EU involvement in animal welfare: tell ’em what you think

The EU has a fine track record in extending its reach to areas which are none of its business, and an excellent example is its policies on animal welfare.  EU competences are defined by the Treaties, and many people think that the Treaties provide little basis for the EU in this area.  But the Commission is a past master at “interpreting” the provisions in a very wide way indeed (for example when they insisted that the infamous Working Time Directive was not, as you might have thought, an employment measure, but a Health’n’Safety measure, and therefore was not covered in the UK by John Major’s Maastricht Opt-Out).
This time it’s animal welfare, which of course is motherhood and apple pie.  We all support animal welfare, don’t we?  Yes of course we all do, but that doesn’t mean we should blindly support EU involvement in animal welfare.  There are some legitimate animal welfare areas for the EU — such as enforcing the rules on cross-border transportation of live horses — but there are other areas where they will do more harm than good.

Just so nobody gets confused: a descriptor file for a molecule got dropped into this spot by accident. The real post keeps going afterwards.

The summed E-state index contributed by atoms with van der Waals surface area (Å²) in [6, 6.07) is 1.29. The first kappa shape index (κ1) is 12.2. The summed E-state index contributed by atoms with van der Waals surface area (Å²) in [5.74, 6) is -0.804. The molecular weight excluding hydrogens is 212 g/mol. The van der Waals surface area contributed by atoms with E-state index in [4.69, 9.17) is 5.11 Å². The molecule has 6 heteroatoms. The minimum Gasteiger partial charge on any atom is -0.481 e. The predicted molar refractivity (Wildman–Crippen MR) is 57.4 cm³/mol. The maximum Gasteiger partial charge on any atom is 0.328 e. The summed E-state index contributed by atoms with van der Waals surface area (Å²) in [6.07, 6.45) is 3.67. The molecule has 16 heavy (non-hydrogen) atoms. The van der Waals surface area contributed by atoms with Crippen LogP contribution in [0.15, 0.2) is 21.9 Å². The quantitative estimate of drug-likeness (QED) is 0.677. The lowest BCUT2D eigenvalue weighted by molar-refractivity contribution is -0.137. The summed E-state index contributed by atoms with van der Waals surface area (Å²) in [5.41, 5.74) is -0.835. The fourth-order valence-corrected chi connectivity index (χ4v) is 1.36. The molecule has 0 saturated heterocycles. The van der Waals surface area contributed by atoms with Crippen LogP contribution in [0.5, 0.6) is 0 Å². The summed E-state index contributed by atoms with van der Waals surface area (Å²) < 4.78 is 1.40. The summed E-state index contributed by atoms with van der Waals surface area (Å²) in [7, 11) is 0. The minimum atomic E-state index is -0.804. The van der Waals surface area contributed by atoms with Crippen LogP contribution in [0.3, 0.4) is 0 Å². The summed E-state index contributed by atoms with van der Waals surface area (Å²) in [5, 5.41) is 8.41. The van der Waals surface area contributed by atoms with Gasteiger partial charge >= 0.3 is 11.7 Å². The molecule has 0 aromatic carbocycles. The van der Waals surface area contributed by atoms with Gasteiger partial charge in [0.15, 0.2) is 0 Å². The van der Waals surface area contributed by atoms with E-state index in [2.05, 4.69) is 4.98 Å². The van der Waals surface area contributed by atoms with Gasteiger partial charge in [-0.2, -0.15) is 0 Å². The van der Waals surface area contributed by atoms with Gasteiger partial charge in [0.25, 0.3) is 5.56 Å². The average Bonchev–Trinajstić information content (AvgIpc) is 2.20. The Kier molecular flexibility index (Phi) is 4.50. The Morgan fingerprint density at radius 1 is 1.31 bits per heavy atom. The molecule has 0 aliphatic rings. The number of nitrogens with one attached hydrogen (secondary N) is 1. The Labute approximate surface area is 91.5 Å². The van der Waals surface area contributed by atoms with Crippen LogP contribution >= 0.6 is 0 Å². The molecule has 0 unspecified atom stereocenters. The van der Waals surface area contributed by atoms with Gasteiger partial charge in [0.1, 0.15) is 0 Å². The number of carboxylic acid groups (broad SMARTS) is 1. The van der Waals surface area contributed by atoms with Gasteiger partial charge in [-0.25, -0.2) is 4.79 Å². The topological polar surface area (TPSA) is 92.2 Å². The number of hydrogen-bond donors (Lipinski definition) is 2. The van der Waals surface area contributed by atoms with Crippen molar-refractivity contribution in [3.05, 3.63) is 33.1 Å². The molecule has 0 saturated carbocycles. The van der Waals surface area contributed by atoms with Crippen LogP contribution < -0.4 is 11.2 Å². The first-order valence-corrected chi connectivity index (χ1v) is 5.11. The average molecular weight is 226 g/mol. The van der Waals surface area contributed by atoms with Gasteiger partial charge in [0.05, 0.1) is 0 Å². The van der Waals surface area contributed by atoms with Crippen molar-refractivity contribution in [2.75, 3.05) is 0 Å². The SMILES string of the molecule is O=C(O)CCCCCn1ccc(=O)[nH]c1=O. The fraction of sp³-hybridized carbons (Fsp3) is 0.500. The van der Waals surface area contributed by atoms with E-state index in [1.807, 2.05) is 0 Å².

For farm animals, EU legislation could create a whole new layer of cost, bureaucracy and box-ticking.  For pets (I refuse to call them “companion animals”), we could see EU rules in your kitchen, on your hearthrug, or wherever Fido sleeps.  But perhaps the biggest threat is the EU’s attempt to start regulating the welfare of wild animals.  We have a big enough task in the UK in getting the repeal of the hated and discredited Hunting Act, without having to navigate our way around EU rules as well.  The EU’s current power-grab in this area is a real threat to hunting.
Now the opportunity: the EU has launched an on-line public consultation on its proposals, at  So they’ve asked your opinion.  Go ahead.  Tell ’em what you think!

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